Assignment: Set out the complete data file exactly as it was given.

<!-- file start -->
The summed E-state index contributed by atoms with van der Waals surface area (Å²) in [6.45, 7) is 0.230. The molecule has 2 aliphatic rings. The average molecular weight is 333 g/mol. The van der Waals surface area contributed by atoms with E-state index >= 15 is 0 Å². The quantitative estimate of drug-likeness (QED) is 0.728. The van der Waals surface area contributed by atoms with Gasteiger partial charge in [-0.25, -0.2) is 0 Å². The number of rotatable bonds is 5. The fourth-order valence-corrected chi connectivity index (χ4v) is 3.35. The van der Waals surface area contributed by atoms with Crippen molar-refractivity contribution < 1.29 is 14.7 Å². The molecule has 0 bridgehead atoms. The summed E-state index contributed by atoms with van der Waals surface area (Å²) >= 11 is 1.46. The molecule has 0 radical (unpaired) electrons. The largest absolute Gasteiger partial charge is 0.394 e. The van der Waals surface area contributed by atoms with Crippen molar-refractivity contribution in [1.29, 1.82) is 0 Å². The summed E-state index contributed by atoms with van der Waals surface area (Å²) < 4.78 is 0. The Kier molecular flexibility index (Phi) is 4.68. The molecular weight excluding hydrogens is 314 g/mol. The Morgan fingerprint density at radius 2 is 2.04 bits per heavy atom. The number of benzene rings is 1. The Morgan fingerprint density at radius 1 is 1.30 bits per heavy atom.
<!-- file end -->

The summed E-state index contributed by atoms with van der Waals surface area (Å²) in [6.45, 7) is 0.230. The molecule has 2 aliphatic rings. The average molecular weight is 333 g/mol. The van der Waals surface area contributed by atoms with E-state index >= 15 is 0 Å². The quantitative estimate of drug-likeness (QED) is 0.728. The van der Waals surface area contributed by atoms with Gasteiger partial charge in [-0.25, -0.2) is 0 Å². The number of rotatable bonds is 5. The fourth-order valence-corrected chi connectivity index (χ4v) is 3.35. The van der Waals surface area contributed by atoms with Crippen molar-refractivity contribution < 1.29 is 14.7 Å². The molecule has 0 bridgehead atoms. The summed E-state index contributed by atoms with van der Waals surface area (Å²) >= 11 is 1.46. The molecule has 0 radical (unpaired) electrons. The largest absolute Gasteiger partial charge is 0.394 e. The van der Waals surface area contributed by atoms with Crippen molar-refractivity contribution in [1.29, 1.82) is 0 Å². The summed E-state index contributed by atoms with van der Waals surface area (Å²) < 4.78 is 0. The Kier molecular flexibility index (Phi) is 4.68. The molecular weight excluding hydrogens is 314 g/mol. The Morgan fingerprint density at radius 2 is 2.04 bits per heavy atom. The number of benzene rings is 1. The Morgan fingerprint density at radius 1 is 1.30 bits per heavy atom.